What questions should NYSPA and other advocates be asking and, based on answers received, what policies and programs should be advocated for or against? Concern needs to be raised about the “Tower of Babel” towards which we have moved as a result of changes made to the Medicaid formulary. Rather than leveraging NYS’s immense purchasing power to realize savings, as NYSPA’s advocated in its 2005 position paper on the Preferred Drug List, NYS now requires of each Medicaid HMO the task of creating its own formulary. The result is a capricious process resulting in a multitude of differing formularies for psychoactive medications. Many of the HMO formularies do not conform to the NYS OMH PSYCKES Quality Initiative, the goal of which is to minimize exposure of those requiring atypical antipsychotics to risks such as Cardiometabolic Syndrome. The state’s own formulary is similarly flawed. Also, given the limitations on drugs, doses and numbers of pills dispensed, psychiatrists are forced to expend treatment time on these matters during patient visits. The new approach is especially problematic when patients are seen in the Emergency Department. NYSPA provided testimony on this matter to a Hearing held by Assemblyman Richard Gottfried, Chair of the Assembly Health Committee, who scheduled the hearings because of his own concern about these matters. The loss of “physician prevails” was ill advised, harmful for patients and deserves to be reversed.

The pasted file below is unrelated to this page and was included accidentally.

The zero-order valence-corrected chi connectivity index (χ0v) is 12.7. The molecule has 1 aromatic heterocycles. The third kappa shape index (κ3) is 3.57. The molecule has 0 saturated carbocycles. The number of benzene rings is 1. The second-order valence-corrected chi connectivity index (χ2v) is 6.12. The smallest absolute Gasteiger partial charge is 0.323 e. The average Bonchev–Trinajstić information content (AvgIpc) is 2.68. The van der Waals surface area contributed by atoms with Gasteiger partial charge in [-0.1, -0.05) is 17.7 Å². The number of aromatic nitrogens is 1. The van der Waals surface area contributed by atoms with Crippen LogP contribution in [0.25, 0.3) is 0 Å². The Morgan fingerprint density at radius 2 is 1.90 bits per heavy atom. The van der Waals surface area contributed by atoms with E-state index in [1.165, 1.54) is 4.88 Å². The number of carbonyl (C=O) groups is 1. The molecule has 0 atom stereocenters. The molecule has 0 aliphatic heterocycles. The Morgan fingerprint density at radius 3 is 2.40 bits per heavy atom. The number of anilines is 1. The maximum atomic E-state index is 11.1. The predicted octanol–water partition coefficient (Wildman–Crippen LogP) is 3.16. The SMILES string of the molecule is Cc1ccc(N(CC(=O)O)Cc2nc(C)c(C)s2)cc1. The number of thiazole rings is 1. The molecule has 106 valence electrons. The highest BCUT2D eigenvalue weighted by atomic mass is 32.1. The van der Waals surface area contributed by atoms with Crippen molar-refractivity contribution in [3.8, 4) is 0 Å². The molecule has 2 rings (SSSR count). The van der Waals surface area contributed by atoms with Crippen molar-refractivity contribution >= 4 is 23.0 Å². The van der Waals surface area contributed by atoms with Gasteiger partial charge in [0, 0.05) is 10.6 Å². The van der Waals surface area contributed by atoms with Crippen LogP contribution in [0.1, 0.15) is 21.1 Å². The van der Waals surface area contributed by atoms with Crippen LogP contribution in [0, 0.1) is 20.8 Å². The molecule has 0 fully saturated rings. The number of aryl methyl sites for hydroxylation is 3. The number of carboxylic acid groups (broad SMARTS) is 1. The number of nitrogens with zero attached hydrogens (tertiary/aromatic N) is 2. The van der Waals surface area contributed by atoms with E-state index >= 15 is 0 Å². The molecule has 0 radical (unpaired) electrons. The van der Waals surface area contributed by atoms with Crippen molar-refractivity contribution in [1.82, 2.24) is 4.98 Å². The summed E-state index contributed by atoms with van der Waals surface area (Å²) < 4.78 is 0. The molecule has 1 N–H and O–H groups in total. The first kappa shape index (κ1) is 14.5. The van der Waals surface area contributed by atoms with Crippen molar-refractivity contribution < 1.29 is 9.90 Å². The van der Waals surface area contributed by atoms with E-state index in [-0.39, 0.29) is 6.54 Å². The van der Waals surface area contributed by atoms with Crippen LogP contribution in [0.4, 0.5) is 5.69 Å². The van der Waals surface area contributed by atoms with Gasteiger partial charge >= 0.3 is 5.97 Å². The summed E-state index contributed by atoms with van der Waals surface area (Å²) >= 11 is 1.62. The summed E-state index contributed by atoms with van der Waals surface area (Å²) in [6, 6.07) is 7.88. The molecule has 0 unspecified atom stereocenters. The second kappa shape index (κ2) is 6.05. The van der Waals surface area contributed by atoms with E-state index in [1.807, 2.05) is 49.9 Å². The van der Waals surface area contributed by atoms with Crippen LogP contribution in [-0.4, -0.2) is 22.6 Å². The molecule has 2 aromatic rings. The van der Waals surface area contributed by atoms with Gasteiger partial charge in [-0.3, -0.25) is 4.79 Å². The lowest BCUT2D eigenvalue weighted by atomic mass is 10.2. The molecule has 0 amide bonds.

Psychiatrists’ experience with managed care has been a particularly difficult. Thus, the news that all NYS Medicaid enrollees will be moved into managed care over the next several years was not good news! However, we are pleased that the transition is a phased one, providing an opportunity to create a more collaborative, less adversarial form of care management. By designating 5 regional carve out BHOs (Behavioral Health Organizations) which will gather data and engage in collaborative management for the next year or so, the state and the providers will gain information that should inform decisions when risk bearing entities are contracted with in 2013 or thereafter. Mental health advocates often have seen their interests decimated when they are drawn into full service medical managed care and often have been savaged by commercial carve out managed care, which are notorious for “just saying no” without helping to solve clinical problems. Hopefully, nonprofit carve out managed care will provide a more collaborative route, one which NYS will hopefully embrace going forward.